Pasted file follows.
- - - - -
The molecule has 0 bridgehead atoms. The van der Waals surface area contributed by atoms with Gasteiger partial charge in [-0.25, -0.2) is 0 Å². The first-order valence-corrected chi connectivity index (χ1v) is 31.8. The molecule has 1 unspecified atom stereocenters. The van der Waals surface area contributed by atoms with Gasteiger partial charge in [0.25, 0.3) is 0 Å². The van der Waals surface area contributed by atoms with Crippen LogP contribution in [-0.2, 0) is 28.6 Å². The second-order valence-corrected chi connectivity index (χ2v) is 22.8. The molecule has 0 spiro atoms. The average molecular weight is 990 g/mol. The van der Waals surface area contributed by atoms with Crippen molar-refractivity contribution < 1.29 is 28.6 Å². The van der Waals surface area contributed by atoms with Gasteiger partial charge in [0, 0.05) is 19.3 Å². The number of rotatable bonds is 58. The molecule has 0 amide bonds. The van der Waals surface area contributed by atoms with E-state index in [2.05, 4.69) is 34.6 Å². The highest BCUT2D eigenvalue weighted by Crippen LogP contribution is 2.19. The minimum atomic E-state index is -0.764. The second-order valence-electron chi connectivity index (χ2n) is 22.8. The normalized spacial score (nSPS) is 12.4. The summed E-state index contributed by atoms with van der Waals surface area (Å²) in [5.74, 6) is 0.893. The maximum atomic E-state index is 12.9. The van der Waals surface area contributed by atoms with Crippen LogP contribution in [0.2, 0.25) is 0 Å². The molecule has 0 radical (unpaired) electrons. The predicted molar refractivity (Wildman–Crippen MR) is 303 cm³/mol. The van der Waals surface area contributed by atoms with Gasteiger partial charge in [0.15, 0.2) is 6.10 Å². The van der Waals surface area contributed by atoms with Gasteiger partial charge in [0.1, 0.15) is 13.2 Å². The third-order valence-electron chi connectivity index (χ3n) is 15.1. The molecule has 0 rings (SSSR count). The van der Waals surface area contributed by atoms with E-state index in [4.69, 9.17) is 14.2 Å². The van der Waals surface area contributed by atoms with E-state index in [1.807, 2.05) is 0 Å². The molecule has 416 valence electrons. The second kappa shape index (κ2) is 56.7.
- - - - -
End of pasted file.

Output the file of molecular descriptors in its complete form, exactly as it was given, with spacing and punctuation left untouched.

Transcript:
The molecule has 0 bridgehead atoms. The van der Waals surface area contributed by atoms with Gasteiger partial charge in [-0.25, -0.2) is 0 Å². The first-order valence-corrected chi connectivity index (χ1v) is 31.8. The molecule has 1 unspecified atom stereocenters. The van der Waals surface area contributed by atoms with Gasteiger partial charge in [0.25, 0.3) is 0 Å². The van der Waals surface area contributed by atoms with Crippen LogP contribution in [-0.2, 0) is 28.6 Å². The second-order valence-corrected chi connectivity index (χ2v) is 22.8. The molecule has 0 spiro atoms. The average molecular weight is 990 g/mol. The van der Waals surface area contributed by atoms with Crippen molar-refractivity contribution < 1.29 is 28.6 Å². The van der Waals surface area contributed by atoms with Gasteiger partial charge in [0, 0.05) is 19.3 Å². The number of rotatable bonds is 58. The molecule has 0 amide bonds. The van der Waals surface area contributed by atoms with E-state index in [2.05, 4.69) is 34.6 Å². The highest BCUT2D eigenvalue weighted by Crippen LogP contribution is 2.19. The minimum atomic E-state index is -0.764. The second-order valence-electron chi connectivity index (χ2n) is 22.8. The normalized spacial score (nSPS) is 12.4. The summed E-state index contributed by atoms with van der Waals surface area (Å²) in [5.74, 6) is 0.893. The maximum atomic E-state index is 12.9. The van der Waals surface area contributed by atoms with Crippen LogP contribution in [0.2, 0.25) is 0 Å². The molecule has 0 radical (unpaired) electrons. The predicted molar refractivity (Wildman–Crippen MR) is 303 cm³/mol. The van der Waals surface area contributed by atoms with Gasteiger partial charge in [0.15, 0.2) is 6.10 Å². The van der Waals surface area contributed by atoms with Gasteiger partial charge in [0.1, 0.15) is 13.2 Å². The third-order valence-electron chi connectivity index (χ3n) is 15.1. The molecule has 0 rings (SSSR count). The van der Waals surface area contributed by atoms with E-state index in [4.69, 9.17) is 14.2 Å². The van der Waals surface area contributed by atoms with E-state index in [1.807, 2.05) is 0 Å². The molecule has 416 valence electrons. The second kappa shape index (κ2) is 56.7.